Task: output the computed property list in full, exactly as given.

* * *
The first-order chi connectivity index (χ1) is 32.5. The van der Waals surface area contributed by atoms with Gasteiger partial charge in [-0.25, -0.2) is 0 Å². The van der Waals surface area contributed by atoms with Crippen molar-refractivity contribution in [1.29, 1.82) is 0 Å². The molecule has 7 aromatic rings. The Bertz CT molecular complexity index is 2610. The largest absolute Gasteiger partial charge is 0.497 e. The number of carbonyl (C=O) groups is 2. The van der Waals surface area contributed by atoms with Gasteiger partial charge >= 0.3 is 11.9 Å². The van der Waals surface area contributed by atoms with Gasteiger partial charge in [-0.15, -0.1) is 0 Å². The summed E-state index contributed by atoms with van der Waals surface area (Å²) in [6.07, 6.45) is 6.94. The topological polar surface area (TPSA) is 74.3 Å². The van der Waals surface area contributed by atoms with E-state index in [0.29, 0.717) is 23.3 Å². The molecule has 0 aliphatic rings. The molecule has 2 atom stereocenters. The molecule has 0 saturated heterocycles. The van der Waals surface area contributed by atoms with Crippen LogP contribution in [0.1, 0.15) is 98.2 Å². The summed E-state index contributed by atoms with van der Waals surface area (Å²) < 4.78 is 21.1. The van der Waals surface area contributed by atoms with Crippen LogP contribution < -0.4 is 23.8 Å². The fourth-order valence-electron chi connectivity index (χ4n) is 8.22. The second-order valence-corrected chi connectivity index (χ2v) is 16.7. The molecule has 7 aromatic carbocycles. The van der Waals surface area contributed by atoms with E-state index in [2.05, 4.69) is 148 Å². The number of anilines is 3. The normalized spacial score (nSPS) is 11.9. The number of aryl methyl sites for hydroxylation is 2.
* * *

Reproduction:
The first-order chi connectivity index (χ1) is 32.5. The van der Waals surface area contributed by atoms with Gasteiger partial charge in [-0.25, -0.2) is 0 Å². The van der Waals surface area contributed by atoms with Crippen molar-refractivity contribution in [1.29, 1.82) is 0 Å². The molecule has 7 aromatic rings. The Bertz CT molecular complexity index is 2610. The largest absolute Gasteiger partial charge is 0.497 e. The number of carbonyl (C=O) groups is 2. The van der Waals surface area contributed by atoms with Gasteiger partial charge >= 0.3 is 11.9 Å². The van der Waals surface area contributed by atoms with Gasteiger partial charge in [-0.15, -0.1) is 0 Å². The summed E-state index contributed by atoms with van der Waals surface area (Å²) in [6.07, 6.45) is 6.94. The topological polar surface area (TPSA) is 74.3 Å². The van der Waals surface area contributed by atoms with E-state index in [0.29, 0.717) is 23.3 Å². The molecule has 0 aliphatic rings. The molecule has 2 atom stereocenters. The molecule has 0 saturated heterocycles. The van der Waals surface area contributed by atoms with Crippen LogP contribution in [0.1, 0.15) is 98.2 Å². The summed E-state index contributed by atoms with van der Waals surface area (Å²) < 4.78 is 21.1. The van der Waals surface area contributed by atoms with Crippen LogP contribution < -0.4 is 23.8 Å². The fourth-order valence-electron chi connectivity index (χ4n) is 8.22. The second-order valence-corrected chi connectivity index (χ2v) is 16.7. The molecule has 7 aromatic carbocycles. The van der Waals surface area contributed by atoms with E-state index in [2.05, 4.69) is 148 Å². The number of anilines is 3. The normalized spacial score (nSPS) is 11.9. The number of aryl methyl sites for hydroxylation is 2.